7 Next-level Prawn Mee Dishes That Have Been Zhng-ed Until Cannot Zhng Anymore - EatBook.sg - Local Singapore Food Guide And Review Site
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7 Next-level Prawn Mee Dishes That Have Been Zhng-ed Until Cannot Zhng Anymore

4th August 2017

Next-level prawn mee dishes around Singapore

Whenever an option between prawn mee and bak chor mee surfaces at a hawker centre, my choice would always be the former. There is nothing not to love about a piping hot bowl of umami-filled soup, along with a mix of bee hoon and yellow noodles. Add a few straggly pieces of kang kong into the equation and you’ll get a satisfying meal at less than $5.

While a classic bowl of prawn mee is good enough for me, the next-level prawn mee dishes that have been popping up left, right, top, centre caught my attention. These zhng-ed versions of the dish look real good on Instagram, and some have attracted queues that are longer than the queue for Nasi Lemak Burger. If you’re as intrigued by these new creations as I am, here’s a list of them to check out!

1. Big Wah! Kee Hotpot

next-level prawn mee - prawn mee hotpot
Image credit: @shermainexk

Already famous for their light yet intensely flavoured soup, Wah Kee Big Prawn Noodles took things to the next step with their new Big Wah! Kee Hotpot ($30). Each set is enough to feed two people, and comes with rice or noodles, veggies, egg, and an assortment of seafood, including a flower crab. It’s only available at their Esplanade outlet during dinner service, and may get sold out if you’re there too late!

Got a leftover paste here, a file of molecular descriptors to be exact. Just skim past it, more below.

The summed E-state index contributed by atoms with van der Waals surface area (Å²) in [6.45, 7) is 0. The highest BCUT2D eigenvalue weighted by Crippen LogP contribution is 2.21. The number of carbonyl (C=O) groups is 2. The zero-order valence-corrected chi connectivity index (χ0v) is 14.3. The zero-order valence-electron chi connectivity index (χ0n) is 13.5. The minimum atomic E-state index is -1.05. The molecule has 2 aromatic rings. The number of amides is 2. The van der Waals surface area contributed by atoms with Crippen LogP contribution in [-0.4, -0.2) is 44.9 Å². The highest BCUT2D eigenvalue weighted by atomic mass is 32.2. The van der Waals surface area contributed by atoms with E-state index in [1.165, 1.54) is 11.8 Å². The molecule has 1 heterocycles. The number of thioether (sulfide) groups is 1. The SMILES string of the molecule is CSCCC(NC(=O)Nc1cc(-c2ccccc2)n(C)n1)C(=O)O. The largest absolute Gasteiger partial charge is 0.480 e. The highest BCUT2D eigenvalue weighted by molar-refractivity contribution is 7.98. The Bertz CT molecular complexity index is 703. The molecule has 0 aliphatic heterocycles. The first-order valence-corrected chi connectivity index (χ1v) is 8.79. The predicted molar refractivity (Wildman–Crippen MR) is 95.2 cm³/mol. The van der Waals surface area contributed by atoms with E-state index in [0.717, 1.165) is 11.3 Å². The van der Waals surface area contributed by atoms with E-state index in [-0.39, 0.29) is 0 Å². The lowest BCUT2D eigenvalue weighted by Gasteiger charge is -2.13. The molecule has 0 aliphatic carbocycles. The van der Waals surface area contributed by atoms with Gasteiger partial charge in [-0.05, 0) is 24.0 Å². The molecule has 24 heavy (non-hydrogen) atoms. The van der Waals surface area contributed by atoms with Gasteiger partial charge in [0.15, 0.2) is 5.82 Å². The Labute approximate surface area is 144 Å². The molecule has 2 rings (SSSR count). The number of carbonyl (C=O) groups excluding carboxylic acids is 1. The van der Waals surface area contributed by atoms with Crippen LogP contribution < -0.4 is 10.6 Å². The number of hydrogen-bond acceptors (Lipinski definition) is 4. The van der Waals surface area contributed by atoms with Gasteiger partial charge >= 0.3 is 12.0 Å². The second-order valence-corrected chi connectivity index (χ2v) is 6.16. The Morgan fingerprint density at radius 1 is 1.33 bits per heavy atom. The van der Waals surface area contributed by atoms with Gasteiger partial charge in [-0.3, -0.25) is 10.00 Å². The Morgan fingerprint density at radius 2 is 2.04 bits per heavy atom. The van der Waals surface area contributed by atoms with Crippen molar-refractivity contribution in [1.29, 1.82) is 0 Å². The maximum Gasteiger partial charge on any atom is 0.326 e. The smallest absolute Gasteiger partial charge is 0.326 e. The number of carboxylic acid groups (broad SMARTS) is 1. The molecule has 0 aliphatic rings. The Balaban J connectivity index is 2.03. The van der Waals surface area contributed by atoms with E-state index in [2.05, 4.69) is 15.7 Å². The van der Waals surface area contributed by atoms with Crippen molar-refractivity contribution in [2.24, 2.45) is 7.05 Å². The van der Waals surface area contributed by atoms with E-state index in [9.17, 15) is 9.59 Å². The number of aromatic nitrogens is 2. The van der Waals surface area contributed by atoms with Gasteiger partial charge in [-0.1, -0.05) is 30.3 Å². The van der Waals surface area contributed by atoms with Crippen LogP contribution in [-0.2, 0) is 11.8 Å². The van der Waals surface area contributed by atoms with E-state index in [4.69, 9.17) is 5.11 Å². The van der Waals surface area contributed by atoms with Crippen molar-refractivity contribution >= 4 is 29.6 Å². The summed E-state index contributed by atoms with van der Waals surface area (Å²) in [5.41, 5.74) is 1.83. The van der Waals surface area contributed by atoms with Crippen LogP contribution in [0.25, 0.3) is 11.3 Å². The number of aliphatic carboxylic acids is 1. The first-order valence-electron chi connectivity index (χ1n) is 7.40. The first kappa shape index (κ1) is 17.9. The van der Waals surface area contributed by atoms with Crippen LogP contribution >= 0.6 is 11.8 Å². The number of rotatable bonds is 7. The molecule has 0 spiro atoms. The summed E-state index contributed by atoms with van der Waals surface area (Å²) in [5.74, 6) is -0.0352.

Check out our full review of Wah Kee Big Prawn Noodles!

Address: 8 Raffles Avenue, #01-13C, Esplanade Mall, Singapore 039802
Opening hours: Daily 11am to 2pm, 5pm to 10pm
Tel: 6327 9187

2. Halal prawn mee

next-level prawn mee - halal prawn mee
Image credit: @denisedeanna

This bowl of prawn mee from Deanna’s Kitchen looks like any other prawn mee out there, but what makes it high-level is that is it made without pork ribs. This Muslim-owned stall boils their prawn stock for at least three hours, and it results in a flavourful soup that won’t make you miss the more commonly seen recipe. A portion of Regular Prawn Noodles ($3.50) is enough to please, but you can always go all out by getting a bowl of Prawn Noodles with Crayfish ($12.50). They sell only about 300 bowls a day, and close once everything is sold out, so be sure to head over early!

Address: Blk 127 Lorong 1A Toa Payoh, #02-25, Toa Payoh West Market & Food Centre, Singapore 310127
Opening hours: Wed-Fri 10am to 8pm, Sat 9am to 8pm, Sun 9am to 3pm
Tel: 9424 5496

3. Prawn mee steamboat

next-level prawn mee - prawn mee steamboat

Wen Wen Pork Rib Big Prawn Mee is the OG of prawn mee steamboats. Found at Old Airport Road Food Centre, this hawker stall offers a huge pot of prawn mee broth with ingredients such as pork ribs, pig’s intestines, and a whole crab. The best part is, you can bring your own ingredients to add to it at no extra charge! You’ll also get a free flow of rice and noodles. This set costs $50 for two, $60 for four, and $80 for six people.